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NEW YORK -- Wall Street gave Wynn Resorts Ltd. its stamp of approval Monday following a weekend announcement that the Las Vegas-based company had sold a subconcession to operate casinos in Macau to a rival gaming developer for $900 million.
Shares of Wynn Resorts, traded on the Nasdaq National Market, soared during Monday's session, closing at $72.24, up $7.83, or 12.16 percent.
Wynn Resorts announced its deal Sunday, and in the first day of trading since the news almost 6 million shares were bought and sold, six times the normal daily volume.
By the middle of the trading day, the value of Wynn Resorts shares had climbed 16 percent before retreating. During the session, Standard & Poor's announced it might upgrade its rating on the company.
Wynn Resorts, which operates Wynn Las Vegas and is building a $1.1 billion hotel-casino in Macau, sold its subconcession in a cash transaction to Publishing and Broadcasting Ltd., an Australian company controlled by the family of business magnate Kerry Packer, who died in December.
The deal, which is subject to approval by the Macau government, allows PBL, one of Australia's largest media and entertainment corporations, to operate casinos in Macau and the neighboring Cotai Strip.
Wynn Resorts Chairman Steve Wynn said Monday he had "daily offers" from competing casino companies for the subconcession.
He said the proposal by Packer's company, which operates Australia's two largest casinos, the Crown in Melbourne and Burswood in Perth, was the right opportunity for both Macau and Wynn.
"Gaming is a business that thrives on high-class competition, and that is what the Packers do; they take the high road and build resorts, not just a box with baccarat tables," Wynn said. "These are people that will make Macau stronger and that was the basis of my decision, finding someone who would be good for Macau."
Packer's company could build a casino in Macau next to Wynn's under-construction Wynn Macau, the first phase of which is expected to open Sept. 5 with 600 hotel rooms and a 100,000-square-foot casino.
"Whatever (PBL) does in Macau will enhance our property and enhance Macau," Wynn said.
Gaming analysts agreed.
"PBL will now develop and operate their two planned casinos under this subconcession," Goldman Sachs gaming analyst Steven Kent said in a note to investors.
As one of three primary gaming license holders in Macau, Wynn Resorts had the right to grant one subconcession to another casino operator.
The other two gaming license holders, Galaxy and the corporation controlled by controversial Chinese businessman Stanley Ho, had already sold their subconcessions.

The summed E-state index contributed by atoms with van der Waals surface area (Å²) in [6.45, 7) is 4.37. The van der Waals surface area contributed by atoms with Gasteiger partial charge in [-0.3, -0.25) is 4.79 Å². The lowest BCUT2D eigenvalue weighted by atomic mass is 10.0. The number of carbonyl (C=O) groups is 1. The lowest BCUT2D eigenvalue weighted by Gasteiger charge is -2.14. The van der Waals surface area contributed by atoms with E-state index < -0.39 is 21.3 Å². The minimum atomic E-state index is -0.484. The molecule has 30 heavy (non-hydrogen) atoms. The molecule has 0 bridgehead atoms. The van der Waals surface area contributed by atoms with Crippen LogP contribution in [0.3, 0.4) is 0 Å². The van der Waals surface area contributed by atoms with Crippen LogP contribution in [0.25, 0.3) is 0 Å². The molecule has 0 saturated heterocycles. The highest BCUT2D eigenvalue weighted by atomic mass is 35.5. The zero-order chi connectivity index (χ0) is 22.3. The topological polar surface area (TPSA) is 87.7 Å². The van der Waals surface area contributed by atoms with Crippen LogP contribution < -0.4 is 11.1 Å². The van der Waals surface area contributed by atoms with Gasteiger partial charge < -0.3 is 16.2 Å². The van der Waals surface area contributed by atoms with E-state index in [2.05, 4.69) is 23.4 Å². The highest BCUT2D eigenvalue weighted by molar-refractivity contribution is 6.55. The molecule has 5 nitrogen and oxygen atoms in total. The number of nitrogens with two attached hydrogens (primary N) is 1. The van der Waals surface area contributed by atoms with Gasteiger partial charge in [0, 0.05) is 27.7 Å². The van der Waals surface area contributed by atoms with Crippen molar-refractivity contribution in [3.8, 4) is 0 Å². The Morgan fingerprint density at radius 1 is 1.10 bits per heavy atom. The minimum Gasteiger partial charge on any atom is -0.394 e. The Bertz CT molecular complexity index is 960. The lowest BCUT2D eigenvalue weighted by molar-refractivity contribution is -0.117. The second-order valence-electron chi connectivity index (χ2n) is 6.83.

Galaxy's was sold to Las Vegas Sands Corp., while a joint venture between Stanley Ho's daughter, Pansy Ho, and MGM Mirage, bought the other subconcession.
The subconcessions were sold for approximately $200 million each and the Macau government has reportedly said it will not offer any more subconcessions until at least 2009, which drove up the price of Wynn's subconcession.
"This announcement was not a complete surprise," Deutsche Bank gaming analyst Marc Falcone said in a note to investors Monday. "The value for the subconcession was greater than anticipated (more than $500 million) and larger than previous Macau agreements."
The news drove up the stock prices of other casino companies with Macau interests. Shares in Las Vegas Sands closed at $56.63 in trading on the New York Stock Exchange, up $3.18 or 5.95 percent. MGM Mirage was up $1.32 to close at $39.51, a 3.46 percent increase.
Stifel, Nicolaus Capital Markets gaming analyst Steven Wieczynski said the $900 million price reflected more than $9 per share on Wynn's stock price on a pretax basis.
The $900 million sale comes at an opportune time for Wynn. The company hopes to break ground this spring on the $1.4 billion Encore project, a 2,054-room expansion of Wynn Las Vegas that could open by 2008.
In addition to its Macau project, Wynn Resorts is seeking approval to build on three casino-hotel sites on the Cotai Strip, a parcel of reclaimed land that neighbors Macau. Wynn said Monday the company could build a fourth Cotai casino. Wynn said the company would look at having joint venture partners in its Cotai plans.
"Obviously this means capital for our company but we don't have problems getting capital, so this wasn't the issue," Wynn said.
"We looked at this deal as the proper thing to do for the community by bringing another strong casino operator to Macau," he added.
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